Terms & Glossaries of Shipping and Trading


Cabotage refers to the transport of goods or passengers between two locations within the same country by a foreign transport operator. The term is primarily used in the context of maritime, aviation, and road transport. Cabotage laws and regulations vary widely across different countries, often reflecting national interests in protecting domestic industries and ensuring security.

Detailed Overview of "Cabotage" in Shipping

What is Cabotage?

Cabotage is the right to operate transport services within a particular territory. Specifically, it refers to the restriction or prohibition of foreign carriers from transporting goods or passengers between two points within a country's borders. The aim is to protect domestic transport industries from foreign competition and to maintain national security and economic stability.

Historical Context

The concept of cabotage originated in maritime law, where it was initially used to describe coastal shipping within a country's territorial waters. Over time, the concept has been extended to other modes of transportation, including aviation and road transport.

Types of Cabotage

1. Maritime Cabotage:

Refers to the transport of goods and passengers between ports within the same country by sea.
Often involves specific regulations and restrictions to ensure that domestic shipping companies retain a significant portion of coastal trade.

2. Aviation Cabotage:

Pertains to domestic flights operated by foreign airlines.
Most countries restrict foreign airlines from operating domestic routes to protect national carriers.

3. Road Transport Cabotage:

Involves the transport of goods by road within a country by a foreign trucking company.
Regulations are in place to control the frequency and conditions under which foreign trucks can perform domestic transport services.

Key Characteristics of Cabotage

1. Regulatory Framework:

Governed by national laws and regulations that specify the conditions under which foreign operators can participate in domestic transport markets.
Often includes requirements for permits, licenses, and adherence to local labor and safety standards.

2. Protectionism:

Designed to protect domestic transport industries from foreign competition.
Ensures that local companies maintain a significant share of the market.

3. Economic and Security Considerations:

Aims to preserve national security by limiting foreign control over critical transport infrastructure and services.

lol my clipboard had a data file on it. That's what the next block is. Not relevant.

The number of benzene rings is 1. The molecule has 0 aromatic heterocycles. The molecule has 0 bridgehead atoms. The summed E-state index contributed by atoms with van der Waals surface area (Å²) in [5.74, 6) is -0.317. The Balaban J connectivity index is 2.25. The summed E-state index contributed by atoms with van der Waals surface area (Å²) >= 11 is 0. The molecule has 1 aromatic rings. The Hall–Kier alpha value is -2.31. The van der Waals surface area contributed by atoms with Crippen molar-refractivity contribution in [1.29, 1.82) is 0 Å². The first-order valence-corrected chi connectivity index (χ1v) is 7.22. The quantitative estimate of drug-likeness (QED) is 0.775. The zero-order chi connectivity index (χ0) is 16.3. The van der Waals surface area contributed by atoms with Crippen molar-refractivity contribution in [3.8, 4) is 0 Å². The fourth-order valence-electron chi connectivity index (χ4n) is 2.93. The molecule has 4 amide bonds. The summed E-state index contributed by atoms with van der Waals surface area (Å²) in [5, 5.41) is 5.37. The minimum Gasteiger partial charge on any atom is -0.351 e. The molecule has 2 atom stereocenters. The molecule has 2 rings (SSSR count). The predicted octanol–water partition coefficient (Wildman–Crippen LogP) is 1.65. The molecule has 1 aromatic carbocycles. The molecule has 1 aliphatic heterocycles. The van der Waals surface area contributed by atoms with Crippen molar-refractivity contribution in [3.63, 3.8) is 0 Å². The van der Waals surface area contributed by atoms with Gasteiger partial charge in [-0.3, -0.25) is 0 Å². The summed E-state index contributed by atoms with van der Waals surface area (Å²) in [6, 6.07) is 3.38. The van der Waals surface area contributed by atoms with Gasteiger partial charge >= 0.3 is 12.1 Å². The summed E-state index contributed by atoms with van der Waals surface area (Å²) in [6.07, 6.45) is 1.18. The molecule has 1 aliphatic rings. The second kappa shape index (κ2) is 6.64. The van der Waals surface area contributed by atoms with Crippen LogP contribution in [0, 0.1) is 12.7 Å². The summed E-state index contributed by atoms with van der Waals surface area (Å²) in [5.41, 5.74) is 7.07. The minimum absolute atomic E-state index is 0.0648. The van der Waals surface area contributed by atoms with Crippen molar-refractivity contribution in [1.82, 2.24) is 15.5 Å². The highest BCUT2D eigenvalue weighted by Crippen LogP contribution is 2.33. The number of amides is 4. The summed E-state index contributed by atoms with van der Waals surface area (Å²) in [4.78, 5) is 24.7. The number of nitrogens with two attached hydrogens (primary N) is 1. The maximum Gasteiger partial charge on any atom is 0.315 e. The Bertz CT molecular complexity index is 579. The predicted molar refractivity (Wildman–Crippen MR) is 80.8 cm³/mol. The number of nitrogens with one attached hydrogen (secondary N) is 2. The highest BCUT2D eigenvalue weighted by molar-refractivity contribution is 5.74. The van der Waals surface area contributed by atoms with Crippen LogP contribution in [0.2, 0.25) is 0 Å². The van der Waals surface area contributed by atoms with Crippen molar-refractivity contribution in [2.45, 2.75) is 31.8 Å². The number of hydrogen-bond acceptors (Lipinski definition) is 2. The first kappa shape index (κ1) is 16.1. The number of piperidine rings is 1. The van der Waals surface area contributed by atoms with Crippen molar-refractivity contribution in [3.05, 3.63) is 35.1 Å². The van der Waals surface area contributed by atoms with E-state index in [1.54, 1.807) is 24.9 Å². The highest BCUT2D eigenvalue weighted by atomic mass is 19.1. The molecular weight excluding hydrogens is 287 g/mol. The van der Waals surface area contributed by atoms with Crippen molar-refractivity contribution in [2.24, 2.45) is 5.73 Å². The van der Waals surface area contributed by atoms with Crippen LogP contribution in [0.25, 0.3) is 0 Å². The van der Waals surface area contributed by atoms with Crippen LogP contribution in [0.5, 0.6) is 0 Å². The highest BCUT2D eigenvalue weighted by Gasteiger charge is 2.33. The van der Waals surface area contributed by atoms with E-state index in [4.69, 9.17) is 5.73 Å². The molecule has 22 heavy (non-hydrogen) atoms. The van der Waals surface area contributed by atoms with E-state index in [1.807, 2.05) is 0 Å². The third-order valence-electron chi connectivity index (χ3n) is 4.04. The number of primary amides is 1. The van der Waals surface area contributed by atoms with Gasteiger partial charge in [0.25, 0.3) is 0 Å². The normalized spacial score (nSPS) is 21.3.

Supports the economic stability of domestic transport industries and associated employment.

Examples of Cabotage Regulations

1. United States (Jones Act):

The Merchant Marine Act of 1920, commonly known as the Jones Act, mandates that all goods transported by water between U.S. ports be carried on U.S.-flag ships, constructed in the United States, owned by U.S. citizens, and crewed predominantly by U.S. citizens.
Aims to support the U.S. maritime industry and ensure a strong merchant marine for national defense.

2. European Union (EU Cabotage Regulation):

The EU allows cabotage operations within its member states under specific conditions.
Foreign road hauliers can perform up to three cabotage operations within seven days following an international delivery to another member state.

3. Canada:

Cabotage laws restrict domestic shipping to Canadian-flagged vessels.
Foreign vessels can only engage in domestic shipping under specific circumstances, usually requiring a waiver or exemption.

Impact of Cabotage

1. Economic Impact:

Supports the growth and sustainability of domestic transport industries.
Protects local jobs and promotes investment in national infrastructure.

2. Competitive Dynamics:

Limits foreign competition, which can sometimes lead to higher prices for consumers.
Encourages domestic companies to improve efficiency and service quality to remain competitive.

3. Security Considerations:

Enhances national security by maintaining control over key transport routes and services.
Reduces dependency on foreign operators, ensuring continuity of service in times of crisis.

4. Trade Relations:

Can lead to tensions in international trade relations, especially if perceived as overly protectionist.
Countries may negotiate bilateral agreements to relax cabotage restrictions and facilitate mutual market access.


Cabotage is a significant regulatory concept in the transportation sector, aimed at protecting domestic industries and ensuring national security. While it supports local economies and jobs, it also introduces challenges related to competition and market dynamics. Understanding cabotage regulations is essential for businesses involved in international transport, as compliance with these laws is crucial for operating within different jurisdictions. As global trade evolves, cabotage rules may continue to adapt, balancing protectionism with the benefits of increased competition and market access.